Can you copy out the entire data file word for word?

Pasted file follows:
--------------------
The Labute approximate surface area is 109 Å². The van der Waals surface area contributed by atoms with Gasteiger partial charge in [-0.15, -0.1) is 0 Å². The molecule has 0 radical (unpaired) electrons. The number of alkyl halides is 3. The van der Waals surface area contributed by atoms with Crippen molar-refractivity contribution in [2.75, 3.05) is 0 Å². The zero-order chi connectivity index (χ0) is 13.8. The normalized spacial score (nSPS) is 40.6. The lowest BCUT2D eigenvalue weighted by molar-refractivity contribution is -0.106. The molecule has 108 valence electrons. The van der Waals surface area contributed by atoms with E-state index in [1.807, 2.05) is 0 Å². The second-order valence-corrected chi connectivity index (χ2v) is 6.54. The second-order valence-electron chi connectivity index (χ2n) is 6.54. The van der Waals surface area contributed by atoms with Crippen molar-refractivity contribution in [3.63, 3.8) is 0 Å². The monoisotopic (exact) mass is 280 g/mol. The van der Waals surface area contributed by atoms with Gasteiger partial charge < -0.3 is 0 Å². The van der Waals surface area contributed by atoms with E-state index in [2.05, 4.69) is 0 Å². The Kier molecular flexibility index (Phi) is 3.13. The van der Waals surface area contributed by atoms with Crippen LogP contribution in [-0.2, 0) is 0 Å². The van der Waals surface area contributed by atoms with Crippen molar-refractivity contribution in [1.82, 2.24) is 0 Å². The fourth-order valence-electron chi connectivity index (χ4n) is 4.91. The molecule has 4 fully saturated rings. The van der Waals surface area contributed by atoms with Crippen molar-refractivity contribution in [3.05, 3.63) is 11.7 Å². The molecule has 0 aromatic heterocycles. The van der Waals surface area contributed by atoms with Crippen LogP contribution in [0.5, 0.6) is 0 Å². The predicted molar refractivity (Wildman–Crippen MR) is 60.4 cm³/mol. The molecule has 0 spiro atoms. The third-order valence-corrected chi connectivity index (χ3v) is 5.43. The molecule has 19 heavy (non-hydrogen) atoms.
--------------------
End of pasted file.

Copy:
The Labute approximate surface area is 109 Å². The van der Waals surface area contributed by atoms with Gasteiger partial charge in [-0.15, -0.1) is 0 Å². The molecule has 0 radical (unpaired) electrons. The number of alkyl halides is 3. The van der Waals surface area contributed by atoms with Crippen molar-refractivity contribution in [2.75, 3.05) is 0 Å². The zero-order chi connectivity index (χ0) is 13.8. The normalized spacial score (nSPS) is 40.6. The lowest BCUT2D eigenvalue weighted by molar-refractivity contribution is -0.106. The molecule has 108 valence electrons. The van der Waals surface area contributed by atoms with E-state index in [1.807, 2.05) is 0 Å². The second-order valence-corrected chi connectivity index (χ2v) is 6.54. The second-order valence-electron chi connectivity index (χ2n) is 6.54. The van der Waals surface area contributed by atoms with Crippen molar-refractivity contribution in [3.63, 3.8) is 0 Å². The monoisotopic (exact) mass is 280 g/mol. The van der Waals surface area contributed by atoms with Gasteiger partial charge < -0.3 is 0 Å². The van der Waals surface area contributed by atoms with E-state index in [2.05, 4.69) is 0 Å². The Kier molecular flexibility index (Phi) is 3.13. The van der Waals surface area contributed by atoms with Crippen LogP contribution in [-0.2, 0) is 0 Å². The van der Waals surface area contributed by atoms with Crippen molar-refractivity contribution in [1.82, 2.24) is 0 Å². The fourth-order valence-electron chi connectivity index (χ4n) is 4.91. The molecule has 4 fully saturated rings. The van der Waals surface area contributed by atoms with Crippen molar-refractivity contribution in [3.05, 3.63) is 11.7 Å². The molecule has 0 aromatic heterocycles. The van der Waals surface area contributed by atoms with Crippen LogP contribution in [0.5, 0.6) is 0 Å². The predicted molar refractivity (Wildman–Crippen MR) is 60.4 cm³/mol. The molecule has 0 spiro atoms. The third-order valence-corrected chi connectivity index (χ3v) is 5.43. The molecule has 19 heavy (non-hydrogen) atoms.